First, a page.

In the aforementioned Salt Lake City school district where hundreds of students and staff have been infected, the rate of the surrounding community transmission was 187 people per 100,000 prior to the outbreaks; in the aftermath, that rate exploded to 617 people per 100,000. By way of comparison, Halifax County — suddenly a covid hot spot with the frightening nursing home outbreak — is averaging 521.7 cases per 100,000 over the recent 14-day period, which is why Superintendent of Schools Dr. Mark Lineburg made the decision this week to shutter school facilities until Dec. 7 and send the small group of students attending in-person classes home. This virus can flare up anywhere at anytime, and anyone who thinks otherwise is a fool. Sorry to be so blunt, but it’s been a long and trying year.

And the long winter lies ahead. Mask up, people.

***

I’m curious to see if any newspaper in the area carries this week’s constituent newsletter by Senator Frank Ruff, in which the veteran lawmaker competes with QAnon for the honor of Chief Superspreader of conspiratorial falsehooods. (If you really want to read Ruff’s rantings, I’m sure you can find them somewhere.) Our state senator from Clarksville has more than a few things to say about the election returns which handed Joe Biden the presidency, and his column is quite the mishmash of non sequiturs, half-truths, false equivalencies, historical nonsense and racially-tinged allegations that votes were fabricated out of thin air in urban and majority Black Detroit and Philadelphia. None of it is true, of course, and attempts to press the same evidence-free case that Ruff mindlessly mouths keep getting bounced out of courts across the land. Sad as it is to say, Southside Virginia’s senior lawmaker has turned into a dime-store Rudy Giuliani, with a tinier bullhorn but better choices for local landscaping companies.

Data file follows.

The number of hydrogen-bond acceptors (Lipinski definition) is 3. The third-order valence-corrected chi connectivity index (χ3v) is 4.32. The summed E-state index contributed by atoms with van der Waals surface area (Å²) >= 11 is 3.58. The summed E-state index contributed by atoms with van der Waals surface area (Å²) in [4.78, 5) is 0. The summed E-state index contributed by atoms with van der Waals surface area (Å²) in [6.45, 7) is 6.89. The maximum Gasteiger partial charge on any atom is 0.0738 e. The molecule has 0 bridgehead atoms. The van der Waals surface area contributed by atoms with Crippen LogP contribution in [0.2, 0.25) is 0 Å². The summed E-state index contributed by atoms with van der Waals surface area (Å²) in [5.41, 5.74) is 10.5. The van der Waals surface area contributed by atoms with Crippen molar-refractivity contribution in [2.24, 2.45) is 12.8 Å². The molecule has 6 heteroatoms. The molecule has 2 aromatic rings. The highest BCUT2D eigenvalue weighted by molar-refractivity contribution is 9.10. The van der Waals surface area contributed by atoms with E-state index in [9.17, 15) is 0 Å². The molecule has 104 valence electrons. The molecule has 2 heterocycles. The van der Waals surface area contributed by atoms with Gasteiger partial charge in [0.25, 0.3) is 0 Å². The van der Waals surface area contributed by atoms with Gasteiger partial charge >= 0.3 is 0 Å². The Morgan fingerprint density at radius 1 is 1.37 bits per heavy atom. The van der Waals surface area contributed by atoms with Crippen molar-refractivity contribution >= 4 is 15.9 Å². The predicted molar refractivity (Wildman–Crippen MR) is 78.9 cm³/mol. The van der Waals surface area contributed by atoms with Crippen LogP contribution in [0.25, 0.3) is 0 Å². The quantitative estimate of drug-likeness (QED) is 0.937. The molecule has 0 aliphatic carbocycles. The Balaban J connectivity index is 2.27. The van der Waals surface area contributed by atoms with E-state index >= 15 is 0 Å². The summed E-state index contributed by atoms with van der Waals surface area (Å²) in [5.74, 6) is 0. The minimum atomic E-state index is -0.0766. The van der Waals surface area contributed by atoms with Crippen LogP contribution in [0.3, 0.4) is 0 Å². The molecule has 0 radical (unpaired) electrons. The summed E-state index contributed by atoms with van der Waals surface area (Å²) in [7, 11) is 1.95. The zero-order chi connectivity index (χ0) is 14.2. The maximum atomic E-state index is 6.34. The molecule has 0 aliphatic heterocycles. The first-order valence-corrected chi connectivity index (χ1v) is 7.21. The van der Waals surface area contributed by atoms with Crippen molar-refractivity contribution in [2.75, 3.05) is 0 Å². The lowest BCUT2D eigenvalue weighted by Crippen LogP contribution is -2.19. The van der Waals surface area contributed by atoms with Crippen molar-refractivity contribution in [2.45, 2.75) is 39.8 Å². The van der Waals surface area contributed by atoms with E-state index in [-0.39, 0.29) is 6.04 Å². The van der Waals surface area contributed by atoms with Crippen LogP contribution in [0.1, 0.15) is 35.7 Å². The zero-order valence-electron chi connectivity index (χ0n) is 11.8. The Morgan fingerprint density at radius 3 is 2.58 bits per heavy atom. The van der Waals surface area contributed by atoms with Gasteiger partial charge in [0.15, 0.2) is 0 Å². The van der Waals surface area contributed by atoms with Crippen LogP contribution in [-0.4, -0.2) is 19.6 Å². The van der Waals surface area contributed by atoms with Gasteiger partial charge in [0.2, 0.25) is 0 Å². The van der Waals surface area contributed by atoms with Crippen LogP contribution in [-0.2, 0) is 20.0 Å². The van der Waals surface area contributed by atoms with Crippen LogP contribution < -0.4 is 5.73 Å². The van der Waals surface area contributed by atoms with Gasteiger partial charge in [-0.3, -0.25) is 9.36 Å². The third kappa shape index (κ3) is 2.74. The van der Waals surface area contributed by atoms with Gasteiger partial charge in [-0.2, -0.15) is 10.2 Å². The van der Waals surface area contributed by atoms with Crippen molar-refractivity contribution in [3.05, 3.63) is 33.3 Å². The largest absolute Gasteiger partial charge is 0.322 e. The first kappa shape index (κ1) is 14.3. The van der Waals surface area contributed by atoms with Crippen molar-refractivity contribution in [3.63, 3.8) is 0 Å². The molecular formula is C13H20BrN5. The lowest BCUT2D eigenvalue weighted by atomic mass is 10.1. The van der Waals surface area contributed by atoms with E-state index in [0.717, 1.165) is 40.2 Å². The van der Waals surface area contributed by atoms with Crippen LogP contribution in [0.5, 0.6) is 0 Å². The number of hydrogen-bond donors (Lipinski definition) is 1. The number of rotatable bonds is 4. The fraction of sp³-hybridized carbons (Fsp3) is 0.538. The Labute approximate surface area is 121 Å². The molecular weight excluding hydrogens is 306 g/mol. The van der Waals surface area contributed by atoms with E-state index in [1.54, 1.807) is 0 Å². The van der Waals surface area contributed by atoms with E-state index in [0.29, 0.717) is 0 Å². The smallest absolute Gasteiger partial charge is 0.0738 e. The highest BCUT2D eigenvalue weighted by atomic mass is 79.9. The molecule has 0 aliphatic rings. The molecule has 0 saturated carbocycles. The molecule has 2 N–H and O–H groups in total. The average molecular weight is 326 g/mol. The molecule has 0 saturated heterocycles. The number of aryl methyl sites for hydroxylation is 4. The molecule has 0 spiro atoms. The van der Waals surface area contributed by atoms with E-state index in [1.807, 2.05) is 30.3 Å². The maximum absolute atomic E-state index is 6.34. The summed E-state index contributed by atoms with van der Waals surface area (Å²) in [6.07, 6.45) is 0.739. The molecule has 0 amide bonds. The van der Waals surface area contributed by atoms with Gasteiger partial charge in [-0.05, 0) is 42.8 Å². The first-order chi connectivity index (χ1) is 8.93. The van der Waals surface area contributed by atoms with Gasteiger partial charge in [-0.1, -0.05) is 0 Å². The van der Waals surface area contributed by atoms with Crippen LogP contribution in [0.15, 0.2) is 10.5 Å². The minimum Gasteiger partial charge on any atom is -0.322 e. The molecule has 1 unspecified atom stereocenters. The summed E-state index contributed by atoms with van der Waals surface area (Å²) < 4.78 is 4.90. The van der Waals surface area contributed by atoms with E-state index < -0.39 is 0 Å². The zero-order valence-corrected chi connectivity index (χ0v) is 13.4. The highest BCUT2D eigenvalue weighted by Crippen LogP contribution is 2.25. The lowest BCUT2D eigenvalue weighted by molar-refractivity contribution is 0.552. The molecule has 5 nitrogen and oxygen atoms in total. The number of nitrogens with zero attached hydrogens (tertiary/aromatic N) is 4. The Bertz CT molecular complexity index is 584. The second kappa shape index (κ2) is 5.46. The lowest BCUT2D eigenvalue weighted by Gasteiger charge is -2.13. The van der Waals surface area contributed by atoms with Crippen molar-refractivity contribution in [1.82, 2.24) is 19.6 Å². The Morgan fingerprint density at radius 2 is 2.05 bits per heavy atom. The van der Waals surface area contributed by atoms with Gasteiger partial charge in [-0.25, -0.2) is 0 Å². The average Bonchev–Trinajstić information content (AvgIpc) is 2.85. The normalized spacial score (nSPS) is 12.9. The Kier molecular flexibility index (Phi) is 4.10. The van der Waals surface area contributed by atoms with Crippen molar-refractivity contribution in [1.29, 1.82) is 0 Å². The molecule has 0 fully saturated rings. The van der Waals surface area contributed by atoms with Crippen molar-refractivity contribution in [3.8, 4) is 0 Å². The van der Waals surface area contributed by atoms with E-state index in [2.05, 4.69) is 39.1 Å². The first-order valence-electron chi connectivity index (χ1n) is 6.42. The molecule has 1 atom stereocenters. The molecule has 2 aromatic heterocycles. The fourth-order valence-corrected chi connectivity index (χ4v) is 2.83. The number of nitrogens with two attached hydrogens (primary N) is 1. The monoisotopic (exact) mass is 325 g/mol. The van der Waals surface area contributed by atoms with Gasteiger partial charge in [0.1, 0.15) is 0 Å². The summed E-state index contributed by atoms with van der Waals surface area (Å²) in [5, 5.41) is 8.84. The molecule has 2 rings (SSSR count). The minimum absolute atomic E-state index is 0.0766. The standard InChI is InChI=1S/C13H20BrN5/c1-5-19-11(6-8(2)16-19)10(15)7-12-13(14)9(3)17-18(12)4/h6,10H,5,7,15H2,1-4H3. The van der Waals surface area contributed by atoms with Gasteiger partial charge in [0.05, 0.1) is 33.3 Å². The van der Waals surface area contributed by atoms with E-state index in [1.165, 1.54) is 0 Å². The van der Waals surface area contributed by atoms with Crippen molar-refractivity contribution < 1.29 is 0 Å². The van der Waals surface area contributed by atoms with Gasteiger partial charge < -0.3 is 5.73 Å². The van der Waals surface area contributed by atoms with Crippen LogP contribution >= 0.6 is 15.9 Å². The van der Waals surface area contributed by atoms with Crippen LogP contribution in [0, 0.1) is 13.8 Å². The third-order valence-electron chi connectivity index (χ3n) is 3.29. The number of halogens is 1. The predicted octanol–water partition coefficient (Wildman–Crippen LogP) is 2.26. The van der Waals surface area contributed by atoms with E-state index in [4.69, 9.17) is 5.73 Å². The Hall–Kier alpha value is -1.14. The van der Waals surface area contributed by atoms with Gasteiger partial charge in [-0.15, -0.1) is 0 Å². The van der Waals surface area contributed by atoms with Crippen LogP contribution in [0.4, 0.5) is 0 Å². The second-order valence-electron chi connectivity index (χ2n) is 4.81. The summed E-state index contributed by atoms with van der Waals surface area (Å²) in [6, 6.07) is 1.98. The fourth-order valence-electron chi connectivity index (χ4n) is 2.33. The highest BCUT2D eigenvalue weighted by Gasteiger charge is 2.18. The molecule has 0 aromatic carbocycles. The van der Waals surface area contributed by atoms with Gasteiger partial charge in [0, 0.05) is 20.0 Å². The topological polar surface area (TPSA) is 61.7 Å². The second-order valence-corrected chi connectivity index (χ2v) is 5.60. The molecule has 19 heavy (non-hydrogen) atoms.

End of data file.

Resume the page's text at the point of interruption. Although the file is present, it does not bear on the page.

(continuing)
Speaking of Rudy, it’s now being reported that he wants to be paid $20,000 a day for his special brand of “legal representation.” At least America’s Mayor seems to understand that Donald Trump’s refusal to concede the election is a ripe opportunity for never-ending grift. (Although good luck to Rudy getting paid for his services by this president.) All of this raises the question: What does Frank Ruff expect to get for his phony complaints of a stolen election? An invitation to the White House?

Joe Biden is the president-elect of the United States. Any newspaper that runs Ruff’s column straight up without acknowledging this fact is actively misleading its readership, which is not what newspapers are supposed to be in the business of doing unless they’re owned by Rupert Murdoch. Shame on any publication that deigns to publish Ruff’s whackadoodle nonsense.

***
On another subject, Gov. Ralph Northam came out in favor this week of legalizing recreational marijuana, which would make Virginia the 16th state in the nation to do so. Northam’s recommendation, which is supported by Attorney General Mark Herring, was accompanied by various projections for the economic possibilities of a home-state cannabis industry. Perhaps not coincidentally, Northam traveled to South Boston recently to take part in the grand opening of Golden Piedmont Labs, the new hemp processing facility that is working with farmers across Southside Virginia to extract CBD oil from the area’s hemp crop. I got the distinct sense from talking to people at the event that plans are already afoot to establish marijuana growing as a significant part of our regional farm economy. Money is lining up behind the proposition, regardless of how it might rub people in general.

Just think — casino gambling is headed to Danville, and pot cultivation could be next for the farms of the former tobacco Old Belt. What’s the world coming to? I will admit to being ambivalent about the gaming industry (it seems to boost local economies in the short term, until everyone gets in on the action) but pot legalization is a reform that is long overdue, and one that could yield lasting benefits for Southside’s farm economy. Yes to ganja and no to gambling -— that seems like a fair trade-off to me.